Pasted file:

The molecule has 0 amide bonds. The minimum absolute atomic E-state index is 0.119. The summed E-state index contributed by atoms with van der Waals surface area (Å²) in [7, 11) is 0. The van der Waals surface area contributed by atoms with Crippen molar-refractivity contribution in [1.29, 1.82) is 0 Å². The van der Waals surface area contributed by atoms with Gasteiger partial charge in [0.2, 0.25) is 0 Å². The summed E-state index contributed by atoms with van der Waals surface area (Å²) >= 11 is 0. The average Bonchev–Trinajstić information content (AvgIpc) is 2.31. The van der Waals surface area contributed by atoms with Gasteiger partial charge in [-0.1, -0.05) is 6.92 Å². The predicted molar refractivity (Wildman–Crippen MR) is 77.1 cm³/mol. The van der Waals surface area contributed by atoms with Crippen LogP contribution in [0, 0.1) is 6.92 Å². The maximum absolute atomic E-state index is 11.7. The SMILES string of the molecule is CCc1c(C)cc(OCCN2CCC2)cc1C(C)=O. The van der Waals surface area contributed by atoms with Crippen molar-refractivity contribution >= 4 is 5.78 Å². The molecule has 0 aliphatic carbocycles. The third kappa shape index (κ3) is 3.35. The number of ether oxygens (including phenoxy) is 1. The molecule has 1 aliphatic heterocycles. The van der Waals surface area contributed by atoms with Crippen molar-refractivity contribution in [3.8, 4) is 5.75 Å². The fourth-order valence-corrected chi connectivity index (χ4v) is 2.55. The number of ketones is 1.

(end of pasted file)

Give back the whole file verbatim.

The molecule has 0 amide bonds. The minimum absolute atomic E-state index is 0.119. The summed E-state index contributed by atoms with van der Waals surface area (Å²) in [7, 11) is 0. The van der Waals surface area contributed by atoms with Crippen molar-refractivity contribution in [1.29, 1.82) is 0 Å². The van der Waals surface area contributed by atoms with Gasteiger partial charge in [0.2, 0.25) is 0 Å². The summed E-state index contributed by atoms with van der Waals surface area (Å²) >= 11 is 0. The average Bonchev–Trinajstić information content (AvgIpc) is 2.31. The van der Waals surface area contributed by atoms with Gasteiger partial charge in [-0.1, -0.05) is 6.92 Å². The predicted molar refractivity (Wildman–Crippen MR) is 77.1 cm³/mol. The van der Waals surface area contributed by atoms with Crippen LogP contribution in [0, 0.1) is 6.92 Å². The maximum absolute atomic E-state index is 11.7. The SMILES string of the molecule is CCc1c(C)cc(OCCN2CCC2)cc1C(C)=O. The van der Waals surface area contributed by atoms with Crippen molar-refractivity contribution >= 4 is 5.78 Å². The molecule has 0 aliphatic carbocycles. The third kappa shape index (κ3) is 3.35. The number of ether oxygens (including phenoxy) is 1. The molecule has 1 aliphatic heterocycles. The van der Waals surface area contributed by atoms with Crippen molar-refractivity contribution in [3.8, 4) is 5.75 Å². The fourth-order valence-corrected chi connectivity index (χ4v) is 2.55. The number of ketones is 1.